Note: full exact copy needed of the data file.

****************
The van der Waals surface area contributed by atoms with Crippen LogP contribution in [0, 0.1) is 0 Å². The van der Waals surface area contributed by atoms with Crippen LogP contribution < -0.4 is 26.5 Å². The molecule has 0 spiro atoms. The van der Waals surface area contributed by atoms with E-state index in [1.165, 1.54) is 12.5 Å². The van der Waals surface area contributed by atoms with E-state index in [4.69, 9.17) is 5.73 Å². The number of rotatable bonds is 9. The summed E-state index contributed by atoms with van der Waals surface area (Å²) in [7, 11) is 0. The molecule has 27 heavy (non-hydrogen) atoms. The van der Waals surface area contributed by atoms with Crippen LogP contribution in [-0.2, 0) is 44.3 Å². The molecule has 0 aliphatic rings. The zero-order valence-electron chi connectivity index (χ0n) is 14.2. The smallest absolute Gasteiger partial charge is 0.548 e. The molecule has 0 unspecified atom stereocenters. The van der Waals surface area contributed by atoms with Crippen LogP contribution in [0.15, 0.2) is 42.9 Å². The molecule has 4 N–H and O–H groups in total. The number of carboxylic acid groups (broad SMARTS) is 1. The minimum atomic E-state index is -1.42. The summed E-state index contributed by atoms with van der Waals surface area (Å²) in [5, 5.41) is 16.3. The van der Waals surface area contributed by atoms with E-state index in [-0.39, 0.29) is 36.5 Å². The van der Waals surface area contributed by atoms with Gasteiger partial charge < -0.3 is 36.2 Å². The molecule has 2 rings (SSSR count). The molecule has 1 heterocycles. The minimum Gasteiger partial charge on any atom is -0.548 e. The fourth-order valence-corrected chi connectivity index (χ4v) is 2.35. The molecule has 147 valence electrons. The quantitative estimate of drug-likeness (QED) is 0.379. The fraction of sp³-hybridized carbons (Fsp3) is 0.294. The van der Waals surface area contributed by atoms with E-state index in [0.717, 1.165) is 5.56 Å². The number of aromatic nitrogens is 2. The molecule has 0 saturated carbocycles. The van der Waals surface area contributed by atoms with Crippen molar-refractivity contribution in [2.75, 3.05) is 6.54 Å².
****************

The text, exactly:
The van der Waals surface area contributed by atoms with Crippen LogP contribution in [0, 0.1) is 0 Å². The van der Waals surface area contributed by atoms with Crippen LogP contribution < -0.4 is 26.5 Å². The molecule has 0 spiro atoms. The van der Waals surface area contributed by atoms with E-state index in [1.165, 1.54) is 12.5 Å². The van der Waals surface area contributed by atoms with E-state index in [4.69, 9.17) is 5.73 Å². The number of rotatable bonds is 9. The summed E-state index contributed by atoms with van der Waals surface area (Å²) in [7, 11) is 0. The molecule has 27 heavy (non-hydrogen) atoms. The van der Waals surface area contributed by atoms with Crippen LogP contribution in [-0.2, 0) is 44.3 Å². The molecule has 0 aliphatic rings. The zero-order valence-electron chi connectivity index (χ0n) is 14.2. The smallest absolute Gasteiger partial charge is 0.548 e. The molecule has 0 unspecified atom stereocenters. The van der Waals surface area contributed by atoms with Crippen LogP contribution in [0.15, 0.2) is 42.9 Å². The molecule has 4 N–H and O–H groups in total. The number of carboxylic acid groups (broad SMARTS) is 1. The minimum atomic E-state index is -1.42. The summed E-state index contributed by atoms with van der Waals surface area (Å²) in [5, 5.41) is 16.3. The van der Waals surface area contributed by atoms with E-state index in [-0.39, 0.29) is 36.5 Å². The van der Waals surface area contributed by atoms with Gasteiger partial charge < -0.3 is 36.2 Å². The molecule has 2 rings (SSSR count). The molecule has 1 heterocycles. The minimum Gasteiger partial charge on any atom is -0.548 e. The fourth-order valence-corrected chi connectivity index (χ4v) is 2.35. The molecule has 147 valence electrons. The quantitative estimate of drug-likeness (QED) is 0.379. The fraction of sp³-hybridized carbons (Fsp3) is 0.294. The van der Waals surface area contributed by atoms with E-state index in [0.717, 1.165) is 5.56 Å². The number of aromatic nitrogens is 2. The molecule has 0 saturated carbocycles. The van der Waals surface area contributed by atoms with Crippen molar-refractivity contribution in [2.75, 3.05) is 6.54 Å².